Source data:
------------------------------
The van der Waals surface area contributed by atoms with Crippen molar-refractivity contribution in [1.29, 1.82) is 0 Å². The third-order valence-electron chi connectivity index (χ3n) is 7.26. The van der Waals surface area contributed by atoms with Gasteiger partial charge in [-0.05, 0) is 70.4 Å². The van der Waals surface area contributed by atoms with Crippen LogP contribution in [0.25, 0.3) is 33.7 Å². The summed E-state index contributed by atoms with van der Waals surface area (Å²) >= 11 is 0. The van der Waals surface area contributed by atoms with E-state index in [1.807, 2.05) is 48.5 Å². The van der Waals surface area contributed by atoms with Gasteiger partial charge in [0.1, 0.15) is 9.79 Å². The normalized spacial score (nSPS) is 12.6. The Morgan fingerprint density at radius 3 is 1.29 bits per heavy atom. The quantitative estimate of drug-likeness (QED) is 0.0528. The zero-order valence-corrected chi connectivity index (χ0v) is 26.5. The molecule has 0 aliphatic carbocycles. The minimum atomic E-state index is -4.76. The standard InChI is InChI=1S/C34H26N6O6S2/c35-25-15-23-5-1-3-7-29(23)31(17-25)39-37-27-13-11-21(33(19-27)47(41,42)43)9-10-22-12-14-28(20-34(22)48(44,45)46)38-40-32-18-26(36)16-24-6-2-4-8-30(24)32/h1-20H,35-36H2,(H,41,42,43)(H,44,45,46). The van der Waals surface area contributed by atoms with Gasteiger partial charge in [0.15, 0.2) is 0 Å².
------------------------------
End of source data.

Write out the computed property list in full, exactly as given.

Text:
The van der Waals surface area contributed by atoms with Crippen molar-refractivity contribution in [1.29, 1.82) is 0 Å². The third-order valence-electron chi connectivity index (χ3n) is 7.26. The van der Waals surface area contributed by atoms with Gasteiger partial charge in [-0.05, 0) is 70.4 Å². The van der Waals surface area contributed by atoms with Crippen LogP contribution in [0.25, 0.3) is 33.7 Å². The summed E-state index contributed by atoms with van der Waals surface area (Å²) >= 11 is 0. The van der Waals surface area contributed by atoms with E-state index in [1.807, 2.05) is 48.5 Å². The van der Waals surface area contributed by atoms with Gasteiger partial charge in [0.1, 0.15) is 9.79 Å². The normalized spacial score (nSPS) is 12.6. The Morgan fingerprint density at radius 3 is 1.29 bits per heavy atom. The quantitative estimate of drug-likeness (QED) is 0.0528. The zero-order valence-corrected chi connectivity index (χ0v) is 26.5. The molecule has 0 aliphatic carbocycles. The minimum atomic E-state index is -4.76. The standard InChI is InChI=1S/C34H26N6O6S2/c35-25-15-23-5-1-3-7-29(23)31(17-25)39-37-27-13-11-21(33(19-27)47(41,42)43)9-10-22-12-14-28(20-34(22)48(44,45)46)38-40-32-18-26(36)16-24-6-2-4-8-30(24)32/h1-20H,35-36H2,(H,41,42,43)(H,44,45,46). The van der Waals surface area contributed by atoms with Gasteiger partial charge in [0.15, 0.2) is 0 Å².